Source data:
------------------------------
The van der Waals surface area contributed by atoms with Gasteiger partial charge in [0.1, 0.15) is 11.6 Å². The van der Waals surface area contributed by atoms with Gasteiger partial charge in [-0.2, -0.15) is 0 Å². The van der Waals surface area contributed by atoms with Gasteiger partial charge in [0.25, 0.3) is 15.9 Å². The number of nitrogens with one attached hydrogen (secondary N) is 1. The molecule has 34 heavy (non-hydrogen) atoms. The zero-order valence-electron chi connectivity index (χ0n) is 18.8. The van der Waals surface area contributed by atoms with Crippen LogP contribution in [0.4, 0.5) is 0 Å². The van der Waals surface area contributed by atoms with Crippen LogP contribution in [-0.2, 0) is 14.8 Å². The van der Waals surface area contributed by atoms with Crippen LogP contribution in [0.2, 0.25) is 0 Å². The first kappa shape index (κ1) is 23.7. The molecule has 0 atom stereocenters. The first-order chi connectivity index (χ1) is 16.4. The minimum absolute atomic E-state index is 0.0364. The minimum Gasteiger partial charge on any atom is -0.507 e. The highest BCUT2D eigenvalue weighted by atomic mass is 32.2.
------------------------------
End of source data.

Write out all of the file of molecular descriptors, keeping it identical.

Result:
The van der Waals surface area contributed by atoms with Gasteiger partial charge in [0.1, 0.15) is 11.6 Å². The van der Waals surface area contributed by atoms with Gasteiger partial charge in [-0.2, -0.15) is 0 Å². The van der Waals surface area contributed by atoms with Gasteiger partial charge in [0.25, 0.3) is 15.9 Å². The number of nitrogens with one attached hydrogen (secondary N) is 1. The molecule has 34 heavy (non-hydrogen) atoms. The zero-order valence-electron chi connectivity index (χ0n) is 18.8. The van der Waals surface area contributed by atoms with Crippen LogP contribution in [0.4, 0.5) is 0 Å². The van der Waals surface area contributed by atoms with Crippen LogP contribution in [-0.2, 0) is 14.8 Å². The van der Waals surface area contributed by atoms with Crippen LogP contribution in [0.2, 0.25) is 0 Å². The first kappa shape index (κ1) is 23.7. The molecule has 0 atom stereocenters. The first-order chi connectivity index (χ1) is 16.4. The minimum absolute atomic E-state index is 0.0364. The minimum Gasteiger partial charge on any atom is -0.507 e. The highest BCUT2D eigenvalue weighted by atomic mass is 32.2.